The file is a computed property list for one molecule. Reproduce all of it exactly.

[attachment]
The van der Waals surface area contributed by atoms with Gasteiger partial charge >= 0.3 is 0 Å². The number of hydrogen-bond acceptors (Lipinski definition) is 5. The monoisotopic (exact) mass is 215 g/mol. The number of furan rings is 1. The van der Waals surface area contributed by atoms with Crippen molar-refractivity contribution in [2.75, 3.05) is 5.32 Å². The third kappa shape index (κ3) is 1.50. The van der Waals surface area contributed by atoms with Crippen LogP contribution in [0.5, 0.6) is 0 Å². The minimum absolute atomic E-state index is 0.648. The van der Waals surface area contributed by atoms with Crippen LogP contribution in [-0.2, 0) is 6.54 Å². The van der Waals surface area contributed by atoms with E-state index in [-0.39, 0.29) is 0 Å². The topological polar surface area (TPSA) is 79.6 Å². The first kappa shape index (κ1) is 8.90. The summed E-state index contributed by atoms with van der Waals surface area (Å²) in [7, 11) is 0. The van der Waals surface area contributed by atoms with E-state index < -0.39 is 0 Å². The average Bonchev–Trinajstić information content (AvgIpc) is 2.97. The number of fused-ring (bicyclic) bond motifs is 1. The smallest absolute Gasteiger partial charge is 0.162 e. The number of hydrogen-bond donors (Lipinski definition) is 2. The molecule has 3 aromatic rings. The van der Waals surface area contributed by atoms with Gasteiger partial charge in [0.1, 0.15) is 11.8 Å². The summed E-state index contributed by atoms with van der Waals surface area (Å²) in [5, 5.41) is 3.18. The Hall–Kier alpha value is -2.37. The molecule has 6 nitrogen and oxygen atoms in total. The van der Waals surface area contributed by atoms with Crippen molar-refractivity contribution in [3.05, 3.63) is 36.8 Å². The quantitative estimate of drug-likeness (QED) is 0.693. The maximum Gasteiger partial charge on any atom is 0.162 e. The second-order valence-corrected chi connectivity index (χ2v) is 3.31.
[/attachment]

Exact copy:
The van der Waals surface area contributed by atoms with Gasteiger partial charge >= 0.3 is 0 Å². The number of hydrogen-bond acceptors (Lipinski definition) is 5. The monoisotopic (exact) mass is 215 g/mol. The number of furan rings is 1. The van der Waals surface area contributed by atoms with Crippen molar-refractivity contribution in [2.75, 3.05) is 5.32 Å². The third kappa shape index (κ3) is 1.50. The van der Waals surface area contributed by atoms with Crippen LogP contribution in [0.5, 0.6) is 0 Å². The minimum absolute atomic E-state index is 0.648. The van der Waals surface area contributed by atoms with Crippen LogP contribution in [-0.2, 0) is 6.54 Å². The van der Waals surface area contributed by atoms with E-state index in [-0.39, 0.29) is 0 Å². The topological polar surface area (TPSA) is 79.6 Å². The first kappa shape index (κ1) is 8.90. The summed E-state index contributed by atoms with van der Waals surface area (Å²) in [7, 11) is 0. The van der Waals surface area contributed by atoms with E-state index < -0.39 is 0 Å². The average Bonchev–Trinajstić information content (AvgIpc) is 2.97. The number of fused-ring (bicyclic) bond motifs is 1. The smallest absolute Gasteiger partial charge is 0.162 e. The number of hydrogen-bond donors (Lipinski definition) is 2. The molecule has 3 aromatic rings. The van der Waals surface area contributed by atoms with Gasteiger partial charge in [0.1, 0.15) is 11.8 Å². The summed E-state index contributed by atoms with van der Waals surface area (Å²) in [5, 5.41) is 3.18. The Hall–Kier alpha value is -2.37. The molecule has 6 nitrogen and oxygen atoms in total. The van der Waals surface area contributed by atoms with Crippen molar-refractivity contribution in [3.05, 3.63) is 36.8 Å². The quantitative estimate of drug-likeness (QED) is 0.693. The maximum Gasteiger partial charge on any atom is 0.162 e. The second-order valence-corrected chi connectivity index (χ2v) is 3.31.